Control Condition: There is no control condition.

Key Measures: Key measures include: DBR scales; behavior rating scales including the Social Skills Improvement System (SSIS) and Behavior Assessment System for Children-2, Behavioral and Emotional Screening System (BESS) and Teacher Report Scale (BASC-2 TRS); systematic direct observation; student record review; Curriculum-Based Measurement–Reading (CBM–R); the research team developed Problem-Solving-Behavior (P-S-B) Checklist; and the Usage Rating Profile (a measure of perceived utility).

Data Analytic Strategy: A variety of analytic methods will be used to assess the DBR. Receiver operating characteristic (ROC) analysis will be used to set DBR cut scores. Consistency and consensus estimates and hierarchical linear modeling (HLM) will be used to examine trends over time. Multi-trait, multi-method analyses will be conducted using confirmatory factor analysis. For progress monitoring, descriptive data will be summarized and formative data will be examined using visual analysis strategies. Qualitative data collected through the "think aloud" study will be reviewed and coded for key topics of interest to the study (e.g., teacher ability to differentiate between engagement and disruptive behavior).

Related IES Projects: Enhancing Ci3T: Building Professional Capacity for High Fidelity Implementation to Support Students' Educational Outcomes (Project ENHANCE) (R324N190002); Exploring the Status and Impact of School-Based Behavior Screening Practices in a National Sample: Implications for Systems, Policy, and Research (R305A140543); Project VIABLE: Validation of Instruments for Assessing Behavior Longitudinally and Efficiently (R324B060014), Project EASS-E: Expanding Approaches to School Screening With Equity (R305A220249).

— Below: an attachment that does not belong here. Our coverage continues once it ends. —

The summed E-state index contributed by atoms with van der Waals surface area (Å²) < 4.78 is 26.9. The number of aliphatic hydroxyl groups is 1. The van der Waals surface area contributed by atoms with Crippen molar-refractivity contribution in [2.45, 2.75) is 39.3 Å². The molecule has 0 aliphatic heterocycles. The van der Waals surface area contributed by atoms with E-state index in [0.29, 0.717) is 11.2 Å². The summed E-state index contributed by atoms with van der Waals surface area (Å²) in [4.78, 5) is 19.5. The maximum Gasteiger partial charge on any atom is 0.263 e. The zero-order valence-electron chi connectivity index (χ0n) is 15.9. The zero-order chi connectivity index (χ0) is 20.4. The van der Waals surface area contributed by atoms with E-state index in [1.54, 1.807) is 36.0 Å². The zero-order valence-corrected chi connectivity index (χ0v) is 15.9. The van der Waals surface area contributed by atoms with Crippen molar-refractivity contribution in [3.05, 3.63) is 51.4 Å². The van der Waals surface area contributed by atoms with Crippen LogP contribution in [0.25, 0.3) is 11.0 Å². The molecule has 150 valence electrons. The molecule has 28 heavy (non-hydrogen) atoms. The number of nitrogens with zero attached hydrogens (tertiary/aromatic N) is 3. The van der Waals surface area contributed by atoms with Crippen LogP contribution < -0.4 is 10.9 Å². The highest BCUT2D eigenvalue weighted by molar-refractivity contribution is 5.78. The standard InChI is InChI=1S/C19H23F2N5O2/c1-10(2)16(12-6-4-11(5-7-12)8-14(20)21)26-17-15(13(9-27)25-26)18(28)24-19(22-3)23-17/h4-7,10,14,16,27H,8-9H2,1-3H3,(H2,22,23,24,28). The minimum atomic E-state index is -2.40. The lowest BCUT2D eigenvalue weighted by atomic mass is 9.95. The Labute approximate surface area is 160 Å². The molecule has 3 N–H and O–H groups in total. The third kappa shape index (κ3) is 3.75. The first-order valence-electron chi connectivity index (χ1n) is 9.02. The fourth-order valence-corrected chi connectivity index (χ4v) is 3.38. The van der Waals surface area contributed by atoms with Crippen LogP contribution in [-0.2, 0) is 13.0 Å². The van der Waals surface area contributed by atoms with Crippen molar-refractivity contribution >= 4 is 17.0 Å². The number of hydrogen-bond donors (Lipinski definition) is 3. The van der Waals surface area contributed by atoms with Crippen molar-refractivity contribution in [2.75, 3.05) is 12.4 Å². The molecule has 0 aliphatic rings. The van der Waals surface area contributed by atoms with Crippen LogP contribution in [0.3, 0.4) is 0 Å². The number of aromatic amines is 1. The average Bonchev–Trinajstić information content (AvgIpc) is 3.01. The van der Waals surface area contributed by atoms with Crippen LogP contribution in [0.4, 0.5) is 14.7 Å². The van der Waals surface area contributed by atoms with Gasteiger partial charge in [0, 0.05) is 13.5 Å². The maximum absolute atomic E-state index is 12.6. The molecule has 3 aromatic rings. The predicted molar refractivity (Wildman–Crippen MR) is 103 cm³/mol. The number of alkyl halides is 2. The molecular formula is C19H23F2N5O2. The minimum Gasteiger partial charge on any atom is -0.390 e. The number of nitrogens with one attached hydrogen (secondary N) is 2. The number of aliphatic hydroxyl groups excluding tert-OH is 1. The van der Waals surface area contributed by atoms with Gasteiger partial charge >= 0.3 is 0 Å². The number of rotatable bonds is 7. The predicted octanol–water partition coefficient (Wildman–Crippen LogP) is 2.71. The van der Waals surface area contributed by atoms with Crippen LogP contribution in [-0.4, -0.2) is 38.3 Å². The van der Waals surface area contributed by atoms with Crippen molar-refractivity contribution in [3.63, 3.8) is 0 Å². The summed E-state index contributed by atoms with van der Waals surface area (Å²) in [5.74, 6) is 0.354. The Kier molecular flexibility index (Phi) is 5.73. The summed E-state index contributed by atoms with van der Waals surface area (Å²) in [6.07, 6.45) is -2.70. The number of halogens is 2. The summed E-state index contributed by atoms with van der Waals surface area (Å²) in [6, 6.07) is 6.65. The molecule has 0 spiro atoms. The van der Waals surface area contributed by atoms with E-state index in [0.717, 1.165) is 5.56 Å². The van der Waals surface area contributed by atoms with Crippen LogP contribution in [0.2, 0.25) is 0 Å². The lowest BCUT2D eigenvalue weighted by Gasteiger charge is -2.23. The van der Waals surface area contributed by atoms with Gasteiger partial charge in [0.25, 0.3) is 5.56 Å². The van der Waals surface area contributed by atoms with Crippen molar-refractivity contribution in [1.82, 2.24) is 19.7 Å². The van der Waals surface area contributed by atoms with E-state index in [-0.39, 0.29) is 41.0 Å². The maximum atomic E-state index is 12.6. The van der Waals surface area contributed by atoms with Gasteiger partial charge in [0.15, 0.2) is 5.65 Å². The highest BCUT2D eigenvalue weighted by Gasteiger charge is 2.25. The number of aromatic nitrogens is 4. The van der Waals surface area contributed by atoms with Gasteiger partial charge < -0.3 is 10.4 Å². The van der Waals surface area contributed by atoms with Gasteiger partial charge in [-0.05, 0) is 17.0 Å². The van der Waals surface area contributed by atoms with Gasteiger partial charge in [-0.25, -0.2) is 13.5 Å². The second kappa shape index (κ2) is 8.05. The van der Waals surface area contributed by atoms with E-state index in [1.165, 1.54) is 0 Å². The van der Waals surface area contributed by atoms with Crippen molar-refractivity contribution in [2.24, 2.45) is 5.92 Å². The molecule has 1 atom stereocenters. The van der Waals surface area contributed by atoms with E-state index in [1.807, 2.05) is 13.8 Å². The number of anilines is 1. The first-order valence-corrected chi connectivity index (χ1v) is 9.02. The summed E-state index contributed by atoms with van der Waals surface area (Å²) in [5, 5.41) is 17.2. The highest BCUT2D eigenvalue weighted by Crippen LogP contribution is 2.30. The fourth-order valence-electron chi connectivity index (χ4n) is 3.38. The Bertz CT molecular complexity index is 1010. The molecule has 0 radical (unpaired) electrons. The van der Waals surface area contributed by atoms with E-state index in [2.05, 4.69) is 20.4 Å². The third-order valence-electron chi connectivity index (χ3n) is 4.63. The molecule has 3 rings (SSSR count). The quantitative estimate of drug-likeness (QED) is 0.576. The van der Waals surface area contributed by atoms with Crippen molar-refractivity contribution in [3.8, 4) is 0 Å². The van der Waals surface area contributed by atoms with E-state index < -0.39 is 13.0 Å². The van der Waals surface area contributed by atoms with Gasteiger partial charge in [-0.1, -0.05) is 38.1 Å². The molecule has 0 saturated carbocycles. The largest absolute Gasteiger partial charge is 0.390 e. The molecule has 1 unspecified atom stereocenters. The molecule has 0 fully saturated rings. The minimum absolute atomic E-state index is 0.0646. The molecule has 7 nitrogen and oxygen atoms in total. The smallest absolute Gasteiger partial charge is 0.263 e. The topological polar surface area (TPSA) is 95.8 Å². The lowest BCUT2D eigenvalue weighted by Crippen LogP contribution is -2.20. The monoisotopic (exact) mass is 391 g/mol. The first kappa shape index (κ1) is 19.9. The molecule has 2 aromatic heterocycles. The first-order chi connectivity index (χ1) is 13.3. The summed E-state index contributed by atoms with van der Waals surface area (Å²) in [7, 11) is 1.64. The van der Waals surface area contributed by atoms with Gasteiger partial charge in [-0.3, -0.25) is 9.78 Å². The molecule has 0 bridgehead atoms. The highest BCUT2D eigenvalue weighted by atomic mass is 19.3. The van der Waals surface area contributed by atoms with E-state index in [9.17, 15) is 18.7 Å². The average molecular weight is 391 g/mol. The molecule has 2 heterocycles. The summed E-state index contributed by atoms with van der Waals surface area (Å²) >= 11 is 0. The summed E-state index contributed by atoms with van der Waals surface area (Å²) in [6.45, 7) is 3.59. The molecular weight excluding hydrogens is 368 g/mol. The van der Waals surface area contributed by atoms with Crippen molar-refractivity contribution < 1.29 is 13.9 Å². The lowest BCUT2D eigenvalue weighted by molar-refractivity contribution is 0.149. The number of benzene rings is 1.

Products and Publications

Journal article, monograph, or newsletter

Johnson, A.H., Miller, F., Chafouleas, S.M., and Kooken, J. (2011). Direct Behavior Rating: Updates and Current Research Directions. The Connecticut School Psychologist, 17(3): 5–6.

Johnson, A.H., Miller, F.G., Chafouleas, S.M., Riley-Tillman, T.C., Fabiano, G.A., and Welsh, M.E. (2016). Evaluating the Technical Adequacy of DBR-SIS in Tri-Annual Behavioral Screening: A Multisite Investigation. Journal of School Psychology, 54: 39–57. doi:10.1016/j.jsp.2015.10.001

Kooken, J., Welsh, M.E., McCoach, D.B., Miller, F.G., Chafouleas, S.M., Riley-Tillman, T.C., and Fabiano, G. (in press). Test Order in Teacher-Rated Behavior Assessments: Is Counterbalancing Necessary? Psychological Assessment. doi:10.1037/pas0000314

Miller, F. G., Crovello, N., and Chafouleas, S. M. (in press). (2017). Progress Monitoring the Effects of Daily Report Cards Across Elementary and Secondary Settings Using Direct Behavior Rating- Single Item Scales . Assessment for Effective Intervention. doi:10.1177/1534508417691019

Miller, F.G., Chafouleas, S.M., Riley-Tillman, T.C., and Fabiano, G.A. (2014). Teacher Perceptions of the Usability of School-Based Behavior Assessments. Behavioral Disorders, 39(4): 201–210.

Miller, F.G., Cohen, D., Chafouleas, S.M., Riley-Tillman, T.C., Welsh, M.E., and Fabiano, G.A. (2015). A Comparison of Measures to Screen for Social, Emotional, and Behavioral Risk. School Psychology Quarterly, 30(2): 184–196. doi:10.1037/spq0000085

Miller, F.G., Patwa, S.S., and Chafouleas, S.M. (2014). Using Direct Behavior Rating – Single Item Scales to Assess Student Behavior Within Multi-Tiered Systems of Support. Journal of Special Education Leadership, 27(2): 76–85. Full text

Miller, F.G., Riley-Tillman, T.C., Chafouleas, S.M., and Schardt, A.A. (2016). Direct Behavior Rating Instrumentation: Evaluating the Impact of Scale Formats. Assessment for Effective Intervention. doi:10.1177/1534508416658007

Riley-Tillman, T. C., Sims, W. & Cohen, D. (in press). Daily Report Cards and Direct Behavior. Ratings as an Intervention/Assessment Package. Assessment for Effective Intervention.